Cape Cod leaders explain how to create a healthy, productive workplace – Cape Cod Times
Creating a healthy work environment starts with best practices generated by ownership and/or leadership. Healthy work culture is considered to be a business environment where employees feel valued, safe, comfortable and flush with opportunities for growth.
Set clear organizational goals: The first rule for any business is to have a plan. Whether it be a full-blown business plan, a launch plan or a long-range strategic plan. Having a plan to define the path the organization is going to take is critical. Creating goals/objectives that are clear, succinct and easily communicated is fundamental.
Communicate the organizational goals: Creating goals is important, but even more critical is having a communication plan so that everyone in the organization from top to bottom is told the contents of the plan and individually which parts are important to the execution of their work.
Promote inclusion and diversity: Organizations that build their culture around inclusion are diverse and promote equality. Promoting inclusion means inviting team members to be engaged at every level of the organization. Inclusion is achieved when individuals have a sense of belonging, know their ideas and opinions are valued, can work together towards common goals and understand they are part of one organization. Employees are engaged.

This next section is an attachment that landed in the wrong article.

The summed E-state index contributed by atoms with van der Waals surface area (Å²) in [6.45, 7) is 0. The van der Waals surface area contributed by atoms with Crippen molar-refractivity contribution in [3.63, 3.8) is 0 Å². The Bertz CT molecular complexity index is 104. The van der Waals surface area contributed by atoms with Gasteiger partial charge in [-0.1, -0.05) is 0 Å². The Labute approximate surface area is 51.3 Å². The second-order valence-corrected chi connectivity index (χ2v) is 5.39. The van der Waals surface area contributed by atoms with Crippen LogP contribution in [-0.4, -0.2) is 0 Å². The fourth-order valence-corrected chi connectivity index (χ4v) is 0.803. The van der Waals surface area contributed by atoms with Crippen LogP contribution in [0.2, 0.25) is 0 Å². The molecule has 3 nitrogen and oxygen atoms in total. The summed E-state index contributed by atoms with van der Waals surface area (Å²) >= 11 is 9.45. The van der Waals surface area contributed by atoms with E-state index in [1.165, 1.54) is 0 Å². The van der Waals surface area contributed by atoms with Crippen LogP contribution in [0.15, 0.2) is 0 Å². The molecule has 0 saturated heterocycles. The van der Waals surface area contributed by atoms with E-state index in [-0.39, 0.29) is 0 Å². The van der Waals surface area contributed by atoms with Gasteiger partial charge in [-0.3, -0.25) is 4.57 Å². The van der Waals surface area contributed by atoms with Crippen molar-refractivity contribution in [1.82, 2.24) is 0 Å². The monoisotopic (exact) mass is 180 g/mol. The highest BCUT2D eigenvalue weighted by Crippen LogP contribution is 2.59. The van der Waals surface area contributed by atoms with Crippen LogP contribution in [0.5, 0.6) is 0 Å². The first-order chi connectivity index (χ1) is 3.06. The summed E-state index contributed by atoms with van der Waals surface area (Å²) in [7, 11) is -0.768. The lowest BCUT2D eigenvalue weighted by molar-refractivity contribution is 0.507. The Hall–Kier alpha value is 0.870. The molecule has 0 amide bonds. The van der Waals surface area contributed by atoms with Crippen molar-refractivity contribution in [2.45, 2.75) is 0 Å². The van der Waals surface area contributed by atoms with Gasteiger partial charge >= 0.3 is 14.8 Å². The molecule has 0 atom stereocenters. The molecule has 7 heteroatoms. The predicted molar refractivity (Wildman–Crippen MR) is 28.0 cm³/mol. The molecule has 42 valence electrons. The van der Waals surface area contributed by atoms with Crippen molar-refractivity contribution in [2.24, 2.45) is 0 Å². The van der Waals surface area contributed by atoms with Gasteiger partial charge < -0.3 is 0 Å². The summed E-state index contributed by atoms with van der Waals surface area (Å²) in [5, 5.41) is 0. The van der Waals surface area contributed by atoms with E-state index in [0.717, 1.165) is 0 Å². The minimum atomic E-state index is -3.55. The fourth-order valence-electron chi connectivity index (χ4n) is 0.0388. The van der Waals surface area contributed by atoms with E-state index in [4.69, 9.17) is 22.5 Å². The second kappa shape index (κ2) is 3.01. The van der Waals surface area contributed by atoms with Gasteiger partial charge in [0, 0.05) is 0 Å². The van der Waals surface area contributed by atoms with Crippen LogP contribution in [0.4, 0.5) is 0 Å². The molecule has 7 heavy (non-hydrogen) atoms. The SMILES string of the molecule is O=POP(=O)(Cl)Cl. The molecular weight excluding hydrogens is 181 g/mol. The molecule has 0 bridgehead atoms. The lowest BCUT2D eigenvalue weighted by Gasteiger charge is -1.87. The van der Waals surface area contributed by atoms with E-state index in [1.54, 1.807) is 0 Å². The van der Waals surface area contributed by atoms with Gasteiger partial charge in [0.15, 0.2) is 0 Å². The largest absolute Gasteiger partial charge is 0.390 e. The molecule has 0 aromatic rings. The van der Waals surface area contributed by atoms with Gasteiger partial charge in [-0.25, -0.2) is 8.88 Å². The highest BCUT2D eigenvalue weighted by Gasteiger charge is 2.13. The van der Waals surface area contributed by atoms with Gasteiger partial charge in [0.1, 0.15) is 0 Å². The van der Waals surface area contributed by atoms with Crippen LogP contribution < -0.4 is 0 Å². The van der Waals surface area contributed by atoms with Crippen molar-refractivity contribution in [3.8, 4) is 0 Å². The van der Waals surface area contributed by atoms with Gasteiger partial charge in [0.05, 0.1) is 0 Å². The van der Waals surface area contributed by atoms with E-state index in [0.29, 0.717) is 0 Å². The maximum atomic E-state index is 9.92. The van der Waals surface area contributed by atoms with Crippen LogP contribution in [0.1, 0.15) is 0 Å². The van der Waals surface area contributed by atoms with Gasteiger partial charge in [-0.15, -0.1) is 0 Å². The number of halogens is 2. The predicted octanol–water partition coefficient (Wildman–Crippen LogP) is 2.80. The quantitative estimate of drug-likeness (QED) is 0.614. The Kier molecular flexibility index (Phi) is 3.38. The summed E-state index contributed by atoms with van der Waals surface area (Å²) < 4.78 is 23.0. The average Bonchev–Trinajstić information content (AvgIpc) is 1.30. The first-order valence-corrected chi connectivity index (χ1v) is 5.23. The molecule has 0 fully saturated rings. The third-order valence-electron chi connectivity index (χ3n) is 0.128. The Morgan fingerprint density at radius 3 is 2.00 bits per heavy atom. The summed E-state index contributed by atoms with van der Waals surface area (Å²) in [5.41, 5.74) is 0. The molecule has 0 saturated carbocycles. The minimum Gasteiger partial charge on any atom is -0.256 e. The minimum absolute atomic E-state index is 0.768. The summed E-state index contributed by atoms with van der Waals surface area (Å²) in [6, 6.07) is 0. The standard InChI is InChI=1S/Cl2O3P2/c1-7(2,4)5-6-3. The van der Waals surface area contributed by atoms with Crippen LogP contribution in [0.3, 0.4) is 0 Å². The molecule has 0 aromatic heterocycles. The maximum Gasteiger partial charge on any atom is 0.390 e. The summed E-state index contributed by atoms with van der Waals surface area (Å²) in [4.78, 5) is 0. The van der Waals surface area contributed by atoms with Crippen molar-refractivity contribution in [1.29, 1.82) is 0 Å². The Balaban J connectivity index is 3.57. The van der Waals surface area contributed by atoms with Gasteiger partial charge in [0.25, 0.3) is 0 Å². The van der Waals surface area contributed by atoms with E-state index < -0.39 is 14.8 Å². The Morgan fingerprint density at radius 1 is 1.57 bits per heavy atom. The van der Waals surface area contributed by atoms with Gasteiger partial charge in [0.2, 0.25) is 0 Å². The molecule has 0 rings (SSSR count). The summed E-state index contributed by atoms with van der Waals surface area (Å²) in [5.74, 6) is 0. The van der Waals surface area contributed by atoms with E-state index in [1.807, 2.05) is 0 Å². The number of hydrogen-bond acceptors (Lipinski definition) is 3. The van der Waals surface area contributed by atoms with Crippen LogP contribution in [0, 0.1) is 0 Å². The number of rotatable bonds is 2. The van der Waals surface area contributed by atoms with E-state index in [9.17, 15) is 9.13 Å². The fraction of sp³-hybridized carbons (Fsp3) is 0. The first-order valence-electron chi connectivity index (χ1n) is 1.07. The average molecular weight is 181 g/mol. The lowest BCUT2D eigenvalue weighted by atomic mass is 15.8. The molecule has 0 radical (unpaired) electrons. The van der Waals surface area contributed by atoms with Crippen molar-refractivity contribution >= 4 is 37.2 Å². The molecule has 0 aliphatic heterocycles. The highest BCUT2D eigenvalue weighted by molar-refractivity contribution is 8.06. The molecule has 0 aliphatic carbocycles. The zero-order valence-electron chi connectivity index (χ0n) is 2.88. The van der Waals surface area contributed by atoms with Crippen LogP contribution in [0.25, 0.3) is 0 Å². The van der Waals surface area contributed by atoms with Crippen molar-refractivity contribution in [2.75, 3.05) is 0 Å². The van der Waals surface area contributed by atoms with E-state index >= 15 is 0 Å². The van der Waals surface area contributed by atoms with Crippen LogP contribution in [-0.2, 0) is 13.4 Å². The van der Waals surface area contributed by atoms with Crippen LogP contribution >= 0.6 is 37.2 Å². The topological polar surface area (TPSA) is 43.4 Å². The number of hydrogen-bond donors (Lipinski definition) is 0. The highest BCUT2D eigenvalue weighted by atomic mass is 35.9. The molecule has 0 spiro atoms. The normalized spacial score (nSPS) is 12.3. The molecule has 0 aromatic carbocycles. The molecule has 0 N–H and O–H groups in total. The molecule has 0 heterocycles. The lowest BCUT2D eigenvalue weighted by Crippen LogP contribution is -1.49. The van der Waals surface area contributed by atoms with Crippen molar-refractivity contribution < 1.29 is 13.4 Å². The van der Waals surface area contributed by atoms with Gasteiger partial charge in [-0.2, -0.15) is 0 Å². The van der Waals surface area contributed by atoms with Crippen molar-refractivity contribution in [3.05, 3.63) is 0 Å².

Respect is a highly rated value: Respect for one another regardless of their position in the organization is one of the highest-rated values of an organization that has a healthy work environment.
Establish a “zero tolerance” policy: This means behaviors that create disorganization, dissension or confusion are met with severe consequences. This sets a high bar for employees and creates an environment that thrives on high expectations.
Recognize employee contribution: Reward employees for their performance that contributes to the achievement of the company’s goals. Employees can recognize one another as well as have management do so. When employees are rewarded for performance beyond the norm they set an example for others to follow.
Flexibility: When an organization has established well-communicated policies and procedures, but a willingness to be flexible when faced with unique situations, they are healthy. They are recognized internally as being a great place to work. They achieve loyalty and commitment from team members.
Advice from successful Cape Cod business owners:
When successful, small-business owners were asked about what makes a healthy business culture for them, Tony Shepley of Shepley Wood products replied: “Two-way communication, coaching, reinforcement with feedback, praise, and taking the time to celebrate victories are all helpful elements for a healthy work environment. Training, career advancement coaching and regular performance reviews help good employees feel appreciated. Even small gestures (I send everyone a birthday card and an anniversary card and buy their lunch on those two days each year) are small reminders that we care. Lastly, connecting face to face is important. We increasingly rely on texting and emailing and it just isn’t the same level of connection. Taking the time to engage shows we value our staff.”